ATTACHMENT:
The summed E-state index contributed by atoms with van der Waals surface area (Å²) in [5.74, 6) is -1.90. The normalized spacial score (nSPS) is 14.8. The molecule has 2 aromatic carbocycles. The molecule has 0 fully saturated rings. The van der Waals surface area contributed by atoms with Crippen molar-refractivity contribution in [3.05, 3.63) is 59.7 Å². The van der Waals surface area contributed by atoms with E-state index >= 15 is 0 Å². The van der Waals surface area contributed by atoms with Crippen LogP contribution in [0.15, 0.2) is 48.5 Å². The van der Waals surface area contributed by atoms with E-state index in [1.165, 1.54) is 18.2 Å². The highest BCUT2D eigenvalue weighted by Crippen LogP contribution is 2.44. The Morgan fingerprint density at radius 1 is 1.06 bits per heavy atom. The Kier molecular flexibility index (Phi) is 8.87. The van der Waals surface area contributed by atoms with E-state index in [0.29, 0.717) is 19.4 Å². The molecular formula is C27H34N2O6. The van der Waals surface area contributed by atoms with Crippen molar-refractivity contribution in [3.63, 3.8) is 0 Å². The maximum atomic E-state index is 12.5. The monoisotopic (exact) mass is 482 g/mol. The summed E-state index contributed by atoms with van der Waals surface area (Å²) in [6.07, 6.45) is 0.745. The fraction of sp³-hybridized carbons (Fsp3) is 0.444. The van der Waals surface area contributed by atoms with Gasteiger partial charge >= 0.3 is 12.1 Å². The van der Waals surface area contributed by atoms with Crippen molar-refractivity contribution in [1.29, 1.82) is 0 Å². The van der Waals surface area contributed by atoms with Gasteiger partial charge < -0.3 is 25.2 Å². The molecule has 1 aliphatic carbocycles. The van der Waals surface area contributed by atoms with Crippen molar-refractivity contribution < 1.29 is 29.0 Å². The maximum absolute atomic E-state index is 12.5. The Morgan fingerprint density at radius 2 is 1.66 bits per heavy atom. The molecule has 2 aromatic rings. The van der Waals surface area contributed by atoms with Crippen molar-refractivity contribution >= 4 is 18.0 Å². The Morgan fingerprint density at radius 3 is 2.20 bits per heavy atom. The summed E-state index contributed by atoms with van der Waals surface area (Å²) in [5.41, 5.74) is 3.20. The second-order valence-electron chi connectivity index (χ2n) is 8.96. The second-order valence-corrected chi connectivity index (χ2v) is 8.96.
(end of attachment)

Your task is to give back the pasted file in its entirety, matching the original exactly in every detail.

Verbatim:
The summed E-state index contributed by atoms with van der Waals surface area (Å²) in [5.74, 6) is -1.90. The normalized spacial score (nSPS) is 14.8. The molecule has 2 aromatic carbocycles. The molecule has 0 fully saturated rings. The van der Waals surface area contributed by atoms with Crippen molar-refractivity contribution in [3.05, 3.63) is 59.7 Å². The van der Waals surface area contributed by atoms with E-state index >= 15 is 0 Å². The van der Waals surface area contributed by atoms with Crippen LogP contribution in [0.15, 0.2) is 48.5 Å². The van der Waals surface area contributed by atoms with E-state index in [1.165, 1.54) is 18.2 Å². The highest BCUT2D eigenvalue weighted by Crippen LogP contribution is 2.44. The Morgan fingerprint density at radius 1 is 1.06 bits per heavy atom. The Kier molecular flexibility index (Phi) is 8.87. The van der Waals surface area contributed by atoms with E-state index in [0.29, 0.717) is 19.4 Å². The molecular formula is C27H34N2O6. The van der Waals surface area contributed by atoms with Crippen molar-refractivity contribution in [3.63, 3.8) is 0 Å². The maximum atomic E-state index is 12.5. The monoisotopic (exact) mass is 482 g/mol. The summed E-state index contributed by atoms with van der Waals surface area (Å²) in [6.07, 6.45) is 0.745. The fraction of sp³-hybridized carbons (Fsp3) is 0.444. The van der Waals surface area contributed by atoms with Gasteiger partial charge >= 0.3 is 12.1 Å². The van der Waals surface area contributed by atoms with Crippen molar-refractivity contribution in [1.29, 1.82) is 0 Å². The van der Waals surface area contributed by atoms with Gasteiger partial charge < -0.3 is 25.2 Å². The molecule has 1 aliphatic carbocycles. The van der Waals surface area contributed by atoms with Crippen molar-refractivity contribution < 1.29 is 29.0 Å². The maximum absolute atomic E-state index is 12.5. The Morgan fingerprint density at radius 2 is 1.66 bits per heavy atom. The molecule has 2 aromatic rings. The van der Waals surface area contributed by atoms with Crippen molar-refractivity contribution >= 4 is 18.0 Å². The Morgan fingerprint density at radius 3 is 2.20 bits per heavy atom. The summed E-state index contributed by atoms with van der Waals surface area (Å²) in [5.41, 5.74) is 3.20. The second-order valence-electron chi connectivity index (χ2n) is 8.96. The second-order valence-corrected chi connectivity index (χ2v) is 8.96.